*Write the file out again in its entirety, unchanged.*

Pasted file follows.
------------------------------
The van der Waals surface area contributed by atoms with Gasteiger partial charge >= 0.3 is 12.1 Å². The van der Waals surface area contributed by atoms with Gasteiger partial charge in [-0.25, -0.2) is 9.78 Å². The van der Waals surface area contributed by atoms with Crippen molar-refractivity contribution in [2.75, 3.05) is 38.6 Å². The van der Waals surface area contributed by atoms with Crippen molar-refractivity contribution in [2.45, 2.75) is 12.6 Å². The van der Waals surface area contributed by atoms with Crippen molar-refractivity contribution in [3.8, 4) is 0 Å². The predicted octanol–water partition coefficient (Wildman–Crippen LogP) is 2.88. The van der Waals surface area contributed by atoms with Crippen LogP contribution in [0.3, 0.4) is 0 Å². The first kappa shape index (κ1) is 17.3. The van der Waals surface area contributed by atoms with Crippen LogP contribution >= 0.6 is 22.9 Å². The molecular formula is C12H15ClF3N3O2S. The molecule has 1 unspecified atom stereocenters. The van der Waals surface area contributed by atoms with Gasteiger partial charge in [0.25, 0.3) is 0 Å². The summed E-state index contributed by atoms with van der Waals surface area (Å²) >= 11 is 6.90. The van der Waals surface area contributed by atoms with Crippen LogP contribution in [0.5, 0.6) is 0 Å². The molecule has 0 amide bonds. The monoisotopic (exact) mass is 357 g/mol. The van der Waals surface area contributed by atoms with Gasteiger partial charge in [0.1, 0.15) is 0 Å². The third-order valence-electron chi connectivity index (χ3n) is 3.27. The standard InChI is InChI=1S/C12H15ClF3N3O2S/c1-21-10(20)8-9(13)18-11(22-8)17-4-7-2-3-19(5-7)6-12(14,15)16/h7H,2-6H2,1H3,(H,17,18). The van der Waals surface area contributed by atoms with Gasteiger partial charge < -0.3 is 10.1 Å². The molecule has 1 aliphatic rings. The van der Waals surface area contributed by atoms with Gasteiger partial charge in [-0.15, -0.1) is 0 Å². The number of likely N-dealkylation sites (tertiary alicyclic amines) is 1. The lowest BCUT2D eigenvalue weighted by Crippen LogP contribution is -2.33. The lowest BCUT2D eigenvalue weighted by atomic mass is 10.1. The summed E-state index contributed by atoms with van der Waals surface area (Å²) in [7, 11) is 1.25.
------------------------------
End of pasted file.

The van der Waals surface area contributed by atoms with Gasteiger partial charge >= 0.3 is 12.1 Å². The van der Waals surface area contributed by atoms with Gasteiger partial charge in [-0.25, -0.2) is 9.78 Å². The van der Waals surface area contributed by atoms with Crippen molar-refractivity contribution in [2.75, 3.05) is 38.6 Å². The van der Waals surface area contributed by atoms with Crippen molar-refractivity contribution in [2.45, 2.75) is 12.6 Å². The van der Waals surface area contributed by atoms with Crippen molar-refractivity contribution in [3.8, 4) is 0 Å². The predicted octanol–water partition coefficient (Wildman–Crippen LogP) is 2.88. The van der Waals surface area contributed by atoms with Crippen LogP contribution in [0.3, 0.4) is 0 Å². The first kappa shape index (κ1) is 17.3. The van der Waals surface area contributed by atoms with Crippen LogP contribution >= 0.6 is 22.9 Å². The molecular formula is C12H15ClF3N3O2S. The molecule has 1 unspecified atom stereocenters. The van der Waals surface area contributed by atoms with Gasteiger partial charge in [0.25, 0.3) is 0 Å². The summed E-state index contributed by atoms with van der Waals surface area (Å²) >= 11 is 6.90. The van der Waals surface area contributed by atoms with Crippen LogP contribution in [0.5, 0.6) is 0 Å². The molecule has 0 amide bonds. The monoisotopic (exact) mass is 357 g/mol. The van der Waals surface area contributed by atoms with Gasteiger partial charge in [0.1, 0.15) is 0 Å². The third-order valence-electron chi connectivity index (χ3n) is 3.27. The standard InChI is InChI=1S/C12H15ClF3N3O2S/c1-21-10(20)8-9(13)18-11(22-8)17-4-7-2-3-19(5-7)6-12(14,15)16/h7H,2-6H2,1H3,(H,17,18). The van der Waals surface area contributed by atoms with Gasteiger partial charge < -0.3 is 10.1 Å². The molecule has 1 aliphatic rings. The van der Waals surface area contributed by atoms with Gasteiger partial charge in [-0.15, -0.1) is 0 Å². The number of likely N-dealkylation sites (tertiary alicyclic amines) is 1. The lowest BCUT2D eigenvalue weighted by Crippen LogP contribution is -2.33. The lowest BCUT2D eigenvalue weighted by atomic mass is 10.1. The summed E-state index contributed by atoms with van der Waals surface area (Å²) in [7, 11) is 1.25.